Administered by the Patient Relations Committee, the Program helps patients understand what to expect when they visit a pharmacist (or pharmacy technician) and what to do if they feel they have not received appropriate care or have been sexually abused.
Both the Patient Relations Program and the Patient Relations Committee are requirements under the Regulated Health Professions Act, 1991 (RHPA). The Committee’s primary responsibilities include monitoring the Patient Relations Program and administering the victim compensation fund. The Committee also works to encourage positive communications between pharmacists/pharmacy technicians and patients, with a view to continually improve the quality of the delivery of pharmaceutical care and services.
The measures for preventing and dealing with sexual abuse of patients include education, training and information for:
- Pharmacists and pharmacy technicians
- The public
- College Council and staff
Pharmacists and Pharmacy Technicians
Practitioners are required to act in the best interest of and advocate for the patient, observe the law, uphold the dignity and honour of the profession, and practice in accordance with ethical principles and their respective standard of practice.
The College provides a number of resources for practitioners on the topic of sexual abuse and appropriate communication with patients. The Guideline on Preventing Sexual Abuse and Harassment provides information on professional boundaries, patient relationships and prohibition on becoming sexually involved with a patient. The guideline was published alongside the Policy on Treating Self and Family Members, which clarifies that it is generally considered to be inappropriate and a conflict of interest for practitioners to provide care to themselves and/or closely related family members.
In addition, all pharmacists, pharmacy technicians, employers and facility operators have a mandatory obligation to report if they believe that a health professional has sexually abused a patient. The report is to be filed with the Registrar of the appropriate College and it must include the name of the person making the report, the name of the member who is the subject of the report, an explanation of the sexual abuse, and — with the consent of the patient or their agent — the name of the patient who may have been sexually abused. If no consent is given, the patient can remain anonymous but the report must still be made.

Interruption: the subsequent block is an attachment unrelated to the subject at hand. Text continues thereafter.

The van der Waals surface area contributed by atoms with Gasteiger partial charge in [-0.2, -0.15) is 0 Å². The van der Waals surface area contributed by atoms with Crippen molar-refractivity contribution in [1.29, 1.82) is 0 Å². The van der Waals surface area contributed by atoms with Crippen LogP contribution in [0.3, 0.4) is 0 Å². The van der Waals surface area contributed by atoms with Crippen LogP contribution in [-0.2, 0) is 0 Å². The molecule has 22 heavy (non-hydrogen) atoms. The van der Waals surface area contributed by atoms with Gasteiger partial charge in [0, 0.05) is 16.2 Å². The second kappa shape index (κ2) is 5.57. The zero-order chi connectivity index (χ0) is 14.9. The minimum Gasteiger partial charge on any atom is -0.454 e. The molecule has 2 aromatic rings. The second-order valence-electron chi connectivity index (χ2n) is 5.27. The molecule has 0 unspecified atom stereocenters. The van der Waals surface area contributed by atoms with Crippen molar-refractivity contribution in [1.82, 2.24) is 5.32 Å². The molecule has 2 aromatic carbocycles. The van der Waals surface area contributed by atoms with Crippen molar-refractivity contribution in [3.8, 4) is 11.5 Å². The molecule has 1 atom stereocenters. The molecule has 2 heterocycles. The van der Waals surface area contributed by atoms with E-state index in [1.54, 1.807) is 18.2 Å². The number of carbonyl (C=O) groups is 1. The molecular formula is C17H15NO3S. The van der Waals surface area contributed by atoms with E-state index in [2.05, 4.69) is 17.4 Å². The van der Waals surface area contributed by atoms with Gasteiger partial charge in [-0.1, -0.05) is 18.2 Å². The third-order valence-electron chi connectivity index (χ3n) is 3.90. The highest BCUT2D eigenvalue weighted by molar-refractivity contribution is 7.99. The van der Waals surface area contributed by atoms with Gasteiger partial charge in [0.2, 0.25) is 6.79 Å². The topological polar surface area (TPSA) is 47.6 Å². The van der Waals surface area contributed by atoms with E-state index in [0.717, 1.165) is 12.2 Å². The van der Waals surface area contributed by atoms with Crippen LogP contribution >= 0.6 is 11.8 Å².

The College is committed to being open and transparent about our regulatory processes, decisions and programs. A number of resources on our website have information that is geared toward helping the public understand what to expect when they visit their pharmacy and the people in their pharmacy. The College thoroughly investigates all reports or complaints of sexual abuse and treats these matters seriously. For victims of sexual abuse, the Patient Relations Committee administers funding for therapy and counselling.
Council and Staff
The College believes in leadership by example. As such, all Council and staff members participate in training to encourage effective and respectful communication. Every five years all Council and staff members take part in training on Cultural Diversity that promotes more effective use of verbal and written communication and teaches participants how to pick up on physical and non-physical cues. This includes the use of appropriate sensitive language when communicating with a who is patient raising concerns about sexual abuse. The training helps Council and staff members to manage situations where there is potential for misunderstanding and conflict.